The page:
Busting Brackets

Auburn Basketball: Sharife Cooper’s potential on full display vs. Alabama

FORT MYERS, FL - DECEMBER 21: Sharife Cooper #2 of McEachern High School looks on against Mountain Brook High School during the City Of Palms Classic at Suncoast Credit Union Arena on December 21, 2018 in Fort Myers, Florida. (Photo by Michael Reaves/Getty Images)
FORT MYERS, FL - DECEMBER 21: Sharife Cooper #2 of McEachern High School looks on against Mountain Brook High School during the City Of Palms Classic at Suncoast Credit Union Arena on December 21, 2018 in Fort Myers, Florida. (Photo by Michael Reaves/Getty Images) /

Sharife Cooper’s collegiate debut for Auburn Basketball was as electric as advertised vs. Alabama. Here is a look at the flashes he showed, specifically highlighting his elite burst and court vision.

Sharife Cooper is must-watch television. That was the assumption before he stepped foot on the college basketball floor and was the exclaiming takeaway following his electric debut for Auburn Basketball vs. Alabama. The generously-listed 6-foot-1 point guard scored 26 points along with nine assists and four rebounds in a 90-94 loss against the Crimson Tide.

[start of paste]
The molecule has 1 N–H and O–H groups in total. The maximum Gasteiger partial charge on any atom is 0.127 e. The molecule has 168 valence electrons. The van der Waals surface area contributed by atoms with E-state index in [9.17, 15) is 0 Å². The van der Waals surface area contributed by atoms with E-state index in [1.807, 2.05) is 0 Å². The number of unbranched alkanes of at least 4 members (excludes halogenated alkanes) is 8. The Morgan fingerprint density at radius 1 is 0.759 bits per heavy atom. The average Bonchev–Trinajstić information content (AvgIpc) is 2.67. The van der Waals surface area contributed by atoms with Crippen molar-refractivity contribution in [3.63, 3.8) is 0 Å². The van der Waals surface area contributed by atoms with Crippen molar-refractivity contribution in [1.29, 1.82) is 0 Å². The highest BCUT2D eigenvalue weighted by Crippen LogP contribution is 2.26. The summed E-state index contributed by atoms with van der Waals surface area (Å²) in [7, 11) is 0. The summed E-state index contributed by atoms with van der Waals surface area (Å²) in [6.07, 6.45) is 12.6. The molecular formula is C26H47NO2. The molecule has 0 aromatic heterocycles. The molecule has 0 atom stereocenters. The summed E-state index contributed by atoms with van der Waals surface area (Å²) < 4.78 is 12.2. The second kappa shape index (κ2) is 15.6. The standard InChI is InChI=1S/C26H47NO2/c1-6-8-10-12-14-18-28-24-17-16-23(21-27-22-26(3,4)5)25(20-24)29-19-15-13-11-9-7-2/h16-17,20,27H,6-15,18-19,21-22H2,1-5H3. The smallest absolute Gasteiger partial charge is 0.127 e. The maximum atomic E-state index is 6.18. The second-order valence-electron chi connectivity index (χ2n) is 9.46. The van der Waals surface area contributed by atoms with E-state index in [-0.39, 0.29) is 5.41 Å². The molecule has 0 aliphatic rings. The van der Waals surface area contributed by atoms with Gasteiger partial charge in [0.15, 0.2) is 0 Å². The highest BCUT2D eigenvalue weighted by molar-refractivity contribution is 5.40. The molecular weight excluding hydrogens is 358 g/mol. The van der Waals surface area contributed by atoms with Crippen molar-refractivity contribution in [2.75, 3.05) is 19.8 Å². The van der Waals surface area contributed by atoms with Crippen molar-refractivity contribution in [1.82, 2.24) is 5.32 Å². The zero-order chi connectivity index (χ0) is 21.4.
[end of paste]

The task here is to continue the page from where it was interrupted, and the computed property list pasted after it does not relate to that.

The back and forth contest between the in-state rivals was arguably the most exciting game college basketball has seen thus far in the 2020-21 season. Much of that excitement was a product of Cooper’s debut, who dazzled with pristine floor general play on the offensive end.

Auburn Basketball (who has gotten off to a rough 6-6 start) looked like a completely different team against Alabama. Despite the loss, there are still plenty of things to feel good about going forward and almost every last one of those things has to do with Cooper. He gives the Tigers a needed identity on offense and that identity can be summarized in one word: explosive.